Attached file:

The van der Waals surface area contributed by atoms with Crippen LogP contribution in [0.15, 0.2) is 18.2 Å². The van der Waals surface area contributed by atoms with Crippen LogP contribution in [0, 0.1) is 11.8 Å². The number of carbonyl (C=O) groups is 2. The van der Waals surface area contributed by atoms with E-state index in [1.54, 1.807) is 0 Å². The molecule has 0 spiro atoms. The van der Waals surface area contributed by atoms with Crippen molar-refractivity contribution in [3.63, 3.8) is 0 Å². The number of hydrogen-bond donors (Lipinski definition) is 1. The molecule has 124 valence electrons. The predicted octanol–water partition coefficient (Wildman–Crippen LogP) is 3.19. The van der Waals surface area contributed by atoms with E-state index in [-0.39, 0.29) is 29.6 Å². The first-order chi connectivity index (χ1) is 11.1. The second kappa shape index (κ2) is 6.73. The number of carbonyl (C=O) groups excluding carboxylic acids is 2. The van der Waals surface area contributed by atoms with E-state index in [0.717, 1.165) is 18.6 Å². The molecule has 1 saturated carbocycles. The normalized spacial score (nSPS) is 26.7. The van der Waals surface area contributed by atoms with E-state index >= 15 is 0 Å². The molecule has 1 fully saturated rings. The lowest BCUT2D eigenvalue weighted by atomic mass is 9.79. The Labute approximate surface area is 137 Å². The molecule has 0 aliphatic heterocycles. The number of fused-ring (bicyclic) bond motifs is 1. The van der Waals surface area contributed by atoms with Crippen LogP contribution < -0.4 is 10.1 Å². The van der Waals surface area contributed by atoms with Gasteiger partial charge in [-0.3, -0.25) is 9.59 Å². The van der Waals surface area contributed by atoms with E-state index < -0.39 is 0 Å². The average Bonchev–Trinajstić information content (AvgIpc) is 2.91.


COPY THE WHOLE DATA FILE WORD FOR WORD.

The van der Waals surface area contributed by atoms with Crippen LogP contribution in [0.15, 0.2) is 18.2 Å². The van der Waals surface area contributed by atoms with Crippen LogP contribution in [0, 0.1) is 11.8 Å². The number of carbonyl (C=O) groups is 2. The van der Waals surface area contributed by atoms with E-state index in [1.54, 1.807) is 0 Å². The molecule has 0 spiro atoms. The van der Waals surface area contributed by atoms with Crippen molar-refractivity contribution in [3.63, 3.8) is 0 Å². The number of hydrogen-bond donors (Lipinski definition) is 1. The molecule has 124 valence electrons. The predicted octanol–water partition coefficient (Wildman–Crippen LogP) is 3.19. The van der Waals surface area contributed by atoms with E-state index in [-0.39, 0.29) is 29.6 Å². The first-order chi connectivity index (χ1) is 11.1. The second kappa shape index (κ2) is 6.73. The number of carbonyl (C=O) groups excluding carboxylic acids is 2. The van der Waals surface area contributed by atoms with E-state index in [0.717, 1.165) is 18.6 Å². The molecule has 1 saturated carbocycles. The normalized spacial score (nSPS) is 26.7. The van der Waals surface area contributed by atoms with E-state index >= 15 is 0 Å². The molecule has 1 fully saturated rings. The lowest BCUT2D eigenvalue weighted by atomic mass is 9.79. The Labute approximate surface area is 137 Å². The molecule has 0 aliphatic heterocycles. The number of fused-ring (bicyclic) bond motifs is 1. The van der Waals surface area contributed by atoms with Crippen LogP contribution < -0.4 is 10.1 Å². The van der Waals surface area contributed by atoms with Gasteiger partial charge in [-0.3, -0.25) is 9.59 Å². The van der Waals surface area contributed by atoms with E-state index < -0.39 is 0 Å². The average Bonchev–Trinajstić information content (AvgIpc) is 2.91.